Gravity, magnetic, and generalized geologic map of the Van Horn -- Sierra Blanca Region, Trans-Pecos Texas

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Wiley, Michael Alan, 1935-

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University of Texas at Austin. Bureau of Economic Geology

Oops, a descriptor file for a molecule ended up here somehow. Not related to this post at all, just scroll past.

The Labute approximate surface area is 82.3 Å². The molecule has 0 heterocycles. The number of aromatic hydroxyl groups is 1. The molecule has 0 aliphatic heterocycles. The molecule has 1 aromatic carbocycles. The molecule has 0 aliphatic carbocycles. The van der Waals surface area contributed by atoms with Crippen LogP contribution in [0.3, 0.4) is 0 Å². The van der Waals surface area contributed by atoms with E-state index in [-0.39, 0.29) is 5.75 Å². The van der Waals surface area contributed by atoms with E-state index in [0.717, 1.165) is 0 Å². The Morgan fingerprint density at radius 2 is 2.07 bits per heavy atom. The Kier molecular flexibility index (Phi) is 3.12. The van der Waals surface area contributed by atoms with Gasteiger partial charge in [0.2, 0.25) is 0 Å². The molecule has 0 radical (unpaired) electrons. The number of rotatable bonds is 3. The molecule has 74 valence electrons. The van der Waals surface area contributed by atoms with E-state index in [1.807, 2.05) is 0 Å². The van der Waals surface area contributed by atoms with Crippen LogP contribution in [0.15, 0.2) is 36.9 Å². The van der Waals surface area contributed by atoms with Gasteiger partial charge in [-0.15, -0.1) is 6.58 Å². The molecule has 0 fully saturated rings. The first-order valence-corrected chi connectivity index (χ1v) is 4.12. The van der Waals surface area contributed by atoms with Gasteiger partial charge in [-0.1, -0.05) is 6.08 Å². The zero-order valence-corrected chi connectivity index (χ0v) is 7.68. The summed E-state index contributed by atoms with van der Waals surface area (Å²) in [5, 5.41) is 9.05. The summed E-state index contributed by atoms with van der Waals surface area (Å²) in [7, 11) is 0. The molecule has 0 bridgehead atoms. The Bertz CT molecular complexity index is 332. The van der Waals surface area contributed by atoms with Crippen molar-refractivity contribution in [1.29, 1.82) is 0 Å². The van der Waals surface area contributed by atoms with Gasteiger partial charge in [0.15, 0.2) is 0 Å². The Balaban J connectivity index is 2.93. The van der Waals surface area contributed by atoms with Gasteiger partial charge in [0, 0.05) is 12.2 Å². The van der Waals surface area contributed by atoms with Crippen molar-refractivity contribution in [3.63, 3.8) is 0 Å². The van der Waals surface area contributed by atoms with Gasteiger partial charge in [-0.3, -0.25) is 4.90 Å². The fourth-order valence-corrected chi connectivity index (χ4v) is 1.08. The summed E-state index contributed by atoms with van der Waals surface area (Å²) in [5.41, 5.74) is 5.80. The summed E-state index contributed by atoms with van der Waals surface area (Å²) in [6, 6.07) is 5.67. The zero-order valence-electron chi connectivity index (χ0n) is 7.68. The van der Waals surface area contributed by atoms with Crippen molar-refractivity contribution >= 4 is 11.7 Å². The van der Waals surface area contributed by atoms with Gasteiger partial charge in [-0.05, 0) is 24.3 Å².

The Van Horn-Sierra Blanca region lies athwart part of the boundary between two contrasting geologic provinces. The contrast between these two provinces, splendidly displayed by Holocene landforms in the present map area, has a history that dates back to at least Late Precambrian time. This remarkable contrast led R. T. Hill (1902) to suggest the possibility of a transcontinental fracture zone passing near Van Horn and along the boundary of the provinces. Later workers called Hill's frac ture zone the Texas lineament (Ransome, 1915) or the Texas direction of wrench faulting (Moody and Hill, 1956). Where it is exposed in the region, the Rim Rock fault (fig. 1) seems to form part of the boundary between the provinces. Numerous workers have suggested a long-enduring history of strike-slip movement along the Hillside fault (fig. 1). The Van Horn-Sierra Blanca region has been mapped in detail geologically, but because nearly half of the total area of the region is covered by late Cenozoic basin-fill and because subsurface control is sparse, it has not been possible to understand the region in detail in three dimensions. This report summarizes the methods and results of a ground magnetometer and gravimeter survey undertaken in an attempt to obtain a clearer understanding of the tectonic history of the region and of the structural significance of the Hillside and Rim Rock faults.


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